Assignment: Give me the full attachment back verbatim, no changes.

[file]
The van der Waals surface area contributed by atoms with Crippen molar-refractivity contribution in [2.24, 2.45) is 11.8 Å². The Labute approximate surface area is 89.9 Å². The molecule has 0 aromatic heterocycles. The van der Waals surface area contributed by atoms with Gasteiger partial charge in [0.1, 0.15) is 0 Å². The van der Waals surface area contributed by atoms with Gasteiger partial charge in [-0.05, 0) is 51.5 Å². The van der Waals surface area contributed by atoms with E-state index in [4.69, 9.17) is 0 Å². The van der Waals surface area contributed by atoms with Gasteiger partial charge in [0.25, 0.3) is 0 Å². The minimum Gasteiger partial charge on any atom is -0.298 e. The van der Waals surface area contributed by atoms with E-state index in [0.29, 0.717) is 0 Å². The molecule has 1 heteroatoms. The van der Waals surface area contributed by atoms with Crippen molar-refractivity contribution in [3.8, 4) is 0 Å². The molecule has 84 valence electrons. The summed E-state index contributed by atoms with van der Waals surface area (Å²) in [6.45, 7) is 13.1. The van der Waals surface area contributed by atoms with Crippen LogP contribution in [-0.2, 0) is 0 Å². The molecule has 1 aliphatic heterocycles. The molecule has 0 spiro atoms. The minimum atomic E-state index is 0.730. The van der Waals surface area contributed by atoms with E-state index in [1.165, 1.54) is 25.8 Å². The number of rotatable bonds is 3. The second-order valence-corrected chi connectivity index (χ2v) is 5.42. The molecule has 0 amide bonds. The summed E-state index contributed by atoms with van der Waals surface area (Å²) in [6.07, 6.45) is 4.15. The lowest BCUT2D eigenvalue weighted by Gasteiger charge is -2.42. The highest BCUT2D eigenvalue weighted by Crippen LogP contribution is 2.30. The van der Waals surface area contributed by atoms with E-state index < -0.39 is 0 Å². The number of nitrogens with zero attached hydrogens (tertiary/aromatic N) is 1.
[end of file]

The van der Waals surface area contributed by atoms with Crippen molar-refractivity contribution in [2.24, 2.45) is 11.8 Å². The Labute approximate surface area is 89.9 Å². The molecule has 0 aromatic heterocycles. The van der Waals surface area contributed by atoms with Gasteiger partial charge in [0.1, 0.15) is 0 Å². The van der Waals surface area contributed by atoms with Gasteiger partial charge in [-0.05, 0) is 51.5 Å². The van der Waals surface area contributed by atoms with E-state index in [4.69, 9.17) is 0 Å². The van der Waals surface area contributed by atoms with Gasteiger partial charge in [0.25, 0.3) is 0 Å². The minimum Gasteiger partial charge on any atom is -0.298 e. The van der Waals surface area contributed by atoms with E-state index in [0.29, 0.717) is 0 Å². The molecule has 1 heteroatoms. The van der Waals surface area contributed by atoms with Crippen molar-refractivity contribution in [3.8, 4) is 0 Å². The molecule has 84 valence electrons. The summed E-state index contributed by atoms with van der Waals surface area (Å²) in [6.45, 7) is 13.1. The van der Waals surface area contributed by atoms with Crippen LogP contribution in [-0.2, 0) is 0 Å². The molecule has 1 aliphatic heterocycles. The molecule has 0 spiro atoms. The minimum atomic E-state index is 0.730. The van der Waals surface area contributed by atoms with E-state index in [1.165, 1.54) is 25.8 Å². The number of rotatable bonds is 3. The second-order valence-corrected chi connectivity index (χ2v) is 5.42. The molecule has 0 amide bonds. The summed E-state index contributed by atoms with van der Waals surface area (Å²) in [6.07, 6.45) is 4.15. The lowest BCUT2D eigenvalue weighted by Gasteiger charge is -2.42. The highest BCUT2D eigenvalue weighted by Crippen LogP contribution is 2.30. The van der Waals surface area contributed by atoms with E-state index < -0.39 is 0 Å². The number of nitrogens with zero attached hydrogens (tertiary/aromatic N) is 1.